Tuesday, April 12, 2011

Lemon Blueberry Scones

@TestKitchen gets the credit for designing this recipe, I'm just the baker. The Lemon Blueberry Scones recipe is from The America's Test Kitchen Family Cookbook, one of the most beloved (and most bedraggled) books in my kitchen.

These scones are superb. Probably because of the butter and heavy cream (hallmarks of many a yummy recipe...). I tend to make mine about half the size the original recipe calls for and freeze the extras. I can then thaw just one or two for breakfast or a snack with a cup of coffee.

  • 2 cups all-purpose flour, plus more for the counter
  • 3 Tbsp sugar
  • 1 Tbsp baking powder
  • 1/2 tsp salt*
  • 1 tsp grated lemon zest**
  • 5 Tbsp chilled, unsalted butter, cut into 1/4" cubes*
  • 1 cup frozen blueberries
  • 1 cup heavy cream
Ingredient Notes:
*I keep salted butter on hand (tastes better on hot dinner rolls...), so I cut the salt here back to about 1/4 tsp to compensate.
**I'm sure fresh lemon zest is best but I never have lemons at the right time (they either get used to fast or turn fuzzy). Penzey's sells powdered lemon zest that keeps for a very long time in the fridge. The jar says to use 1/3 the amount called for in the recipe, but I use the whole 1 tsp here.
  1. Preheat oven to 450. Line a baking sheet with parchment or a silicone baking mat.
  2. Whisk the flour, sugar, baking powder, salt, and lemon zest in a large mixing bowl.
  3. Toss in the butter cubes. Separate each cube and toss it in the flour. Yes, you can skip this but the less stuck-together the butter is at the start, the easier it is to cut into the flour.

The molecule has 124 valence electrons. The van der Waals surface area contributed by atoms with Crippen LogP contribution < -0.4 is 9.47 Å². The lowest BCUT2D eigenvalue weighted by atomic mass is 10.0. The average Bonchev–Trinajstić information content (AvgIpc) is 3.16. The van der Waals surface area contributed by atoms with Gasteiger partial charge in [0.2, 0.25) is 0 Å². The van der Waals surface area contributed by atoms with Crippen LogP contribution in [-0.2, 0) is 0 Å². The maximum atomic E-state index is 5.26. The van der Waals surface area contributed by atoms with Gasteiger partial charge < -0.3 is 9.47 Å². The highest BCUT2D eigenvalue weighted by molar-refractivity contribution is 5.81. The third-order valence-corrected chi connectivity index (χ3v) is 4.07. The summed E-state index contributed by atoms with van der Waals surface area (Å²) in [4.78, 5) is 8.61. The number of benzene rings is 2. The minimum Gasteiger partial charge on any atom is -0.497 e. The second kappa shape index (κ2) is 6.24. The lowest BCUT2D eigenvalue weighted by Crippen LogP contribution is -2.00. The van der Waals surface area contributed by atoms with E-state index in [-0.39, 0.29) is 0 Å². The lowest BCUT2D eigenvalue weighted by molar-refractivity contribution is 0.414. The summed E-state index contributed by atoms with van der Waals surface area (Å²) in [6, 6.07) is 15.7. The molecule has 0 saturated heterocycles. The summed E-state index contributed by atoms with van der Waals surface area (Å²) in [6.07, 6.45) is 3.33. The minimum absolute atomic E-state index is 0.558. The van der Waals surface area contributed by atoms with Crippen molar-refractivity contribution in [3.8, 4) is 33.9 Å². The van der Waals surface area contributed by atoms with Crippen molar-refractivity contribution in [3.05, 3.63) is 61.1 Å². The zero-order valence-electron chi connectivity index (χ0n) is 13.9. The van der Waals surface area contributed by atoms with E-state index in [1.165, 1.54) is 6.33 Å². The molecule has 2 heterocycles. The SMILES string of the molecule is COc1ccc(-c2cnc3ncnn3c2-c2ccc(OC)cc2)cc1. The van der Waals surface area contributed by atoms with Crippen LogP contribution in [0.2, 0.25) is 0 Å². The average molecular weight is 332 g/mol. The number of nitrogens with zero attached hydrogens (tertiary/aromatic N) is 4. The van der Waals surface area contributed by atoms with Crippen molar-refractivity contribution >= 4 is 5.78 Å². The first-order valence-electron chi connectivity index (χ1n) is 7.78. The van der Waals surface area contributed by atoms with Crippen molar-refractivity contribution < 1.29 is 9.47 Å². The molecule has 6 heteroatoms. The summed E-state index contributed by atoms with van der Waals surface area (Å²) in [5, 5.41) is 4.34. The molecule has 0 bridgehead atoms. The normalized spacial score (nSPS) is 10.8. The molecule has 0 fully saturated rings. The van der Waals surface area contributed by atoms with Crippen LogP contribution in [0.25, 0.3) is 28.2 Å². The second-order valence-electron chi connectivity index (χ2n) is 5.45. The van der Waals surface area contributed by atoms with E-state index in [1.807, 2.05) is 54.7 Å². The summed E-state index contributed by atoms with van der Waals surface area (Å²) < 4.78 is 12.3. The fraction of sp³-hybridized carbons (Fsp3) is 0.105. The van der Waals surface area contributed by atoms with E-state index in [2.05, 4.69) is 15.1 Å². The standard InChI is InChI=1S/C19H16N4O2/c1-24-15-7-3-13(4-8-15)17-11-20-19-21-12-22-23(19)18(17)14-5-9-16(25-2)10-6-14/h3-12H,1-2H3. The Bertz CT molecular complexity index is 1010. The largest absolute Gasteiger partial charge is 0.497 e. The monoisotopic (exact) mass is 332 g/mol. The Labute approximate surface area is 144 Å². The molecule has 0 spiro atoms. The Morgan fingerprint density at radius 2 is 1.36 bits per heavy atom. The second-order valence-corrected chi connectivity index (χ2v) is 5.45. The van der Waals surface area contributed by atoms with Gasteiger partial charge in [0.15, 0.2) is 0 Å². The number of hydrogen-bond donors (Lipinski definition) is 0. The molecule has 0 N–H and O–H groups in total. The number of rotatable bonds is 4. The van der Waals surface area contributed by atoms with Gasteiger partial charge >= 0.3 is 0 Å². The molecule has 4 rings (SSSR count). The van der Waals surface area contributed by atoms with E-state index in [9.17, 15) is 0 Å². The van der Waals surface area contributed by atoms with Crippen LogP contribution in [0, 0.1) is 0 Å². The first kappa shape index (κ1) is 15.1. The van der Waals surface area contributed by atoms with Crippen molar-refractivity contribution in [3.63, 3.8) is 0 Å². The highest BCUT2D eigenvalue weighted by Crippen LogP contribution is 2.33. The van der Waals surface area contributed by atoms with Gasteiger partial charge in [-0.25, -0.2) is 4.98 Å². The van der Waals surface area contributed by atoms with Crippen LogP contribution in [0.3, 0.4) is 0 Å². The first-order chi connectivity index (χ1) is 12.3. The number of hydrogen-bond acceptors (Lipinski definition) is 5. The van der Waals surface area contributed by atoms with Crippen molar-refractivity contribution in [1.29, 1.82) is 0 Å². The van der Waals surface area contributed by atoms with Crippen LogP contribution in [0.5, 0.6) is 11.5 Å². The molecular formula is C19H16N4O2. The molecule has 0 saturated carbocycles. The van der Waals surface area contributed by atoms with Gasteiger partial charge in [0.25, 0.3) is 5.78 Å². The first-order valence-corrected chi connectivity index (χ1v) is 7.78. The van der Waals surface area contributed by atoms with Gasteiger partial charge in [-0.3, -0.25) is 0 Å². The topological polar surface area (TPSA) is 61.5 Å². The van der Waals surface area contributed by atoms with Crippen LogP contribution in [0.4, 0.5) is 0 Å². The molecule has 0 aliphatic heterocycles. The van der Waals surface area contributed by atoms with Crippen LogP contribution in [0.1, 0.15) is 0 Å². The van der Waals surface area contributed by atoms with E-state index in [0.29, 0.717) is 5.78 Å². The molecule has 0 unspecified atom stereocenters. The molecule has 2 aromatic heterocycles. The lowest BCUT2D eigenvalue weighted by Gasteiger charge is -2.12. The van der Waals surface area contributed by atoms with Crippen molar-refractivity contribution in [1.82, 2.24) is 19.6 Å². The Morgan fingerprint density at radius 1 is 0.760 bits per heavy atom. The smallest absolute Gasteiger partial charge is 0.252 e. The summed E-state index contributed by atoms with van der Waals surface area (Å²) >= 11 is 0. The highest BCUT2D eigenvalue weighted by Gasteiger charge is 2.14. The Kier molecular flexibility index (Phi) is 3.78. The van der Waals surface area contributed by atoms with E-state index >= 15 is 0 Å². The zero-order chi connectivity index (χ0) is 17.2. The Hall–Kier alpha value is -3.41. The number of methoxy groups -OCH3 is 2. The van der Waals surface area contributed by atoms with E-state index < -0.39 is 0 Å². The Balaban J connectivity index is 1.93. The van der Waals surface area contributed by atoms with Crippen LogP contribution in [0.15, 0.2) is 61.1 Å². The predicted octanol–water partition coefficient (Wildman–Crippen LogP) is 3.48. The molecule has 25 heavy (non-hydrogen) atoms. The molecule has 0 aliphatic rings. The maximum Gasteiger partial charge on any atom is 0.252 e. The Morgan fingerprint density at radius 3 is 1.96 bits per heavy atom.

4. With a pastry blender, cut the butter into the flour mixture until it resembles coarse crumbs.*
  5. Toss the blueberries (still frozen) in the flour.
  6. Pour in the cream and stir with a spatula until it the dough is sticky (it will be crumbly).
  7. Sprinkle flour on your counter (I use a large wooden pastry board), and dump your scone dough out. Press it together into a ball with your hands. It will be sticky, and will look streaky with the flour and the butter.
  8. I form the dough into a square about 8-10" or so, roughly an inch thick. The cookbook suggests using a 9" cake pan for the shape which also works nicely. Using a bench scraper (or a butter knife), cut the dough diagonally into triangles. I get 16. The recipe calls for 8 pie-shaped slices. Both are equally tasty :)
  9. Transfer the scones to the baking sheet (with the bench scraper or a spatula), and bake about 10-15 minutes or until the tops are lightly golden brown. Less time for smaller scones, more for the larger size.
  10. Cool just enough to avoid tongue-burning before consuming. Cool completely before freezing.
Direction Notes:
*The cookbook suggests using a food processor, which works well too. I just find that the food processor takes a lot more setup and cleanup for me (since I have to pull it out and assemble), and the pastry blender requires no assembly, no longer to use on the butter/flour, and takes less space in the dishwasher.

1 comment:

HanaĆ¢ said...

I love your small portions. That's a great idea! I hardly ever make scones because of their high fat content, but if you make small portions, it's not that bad (I'm totalling having a "duh, why didn't I think of that moment", ha ha). Great job!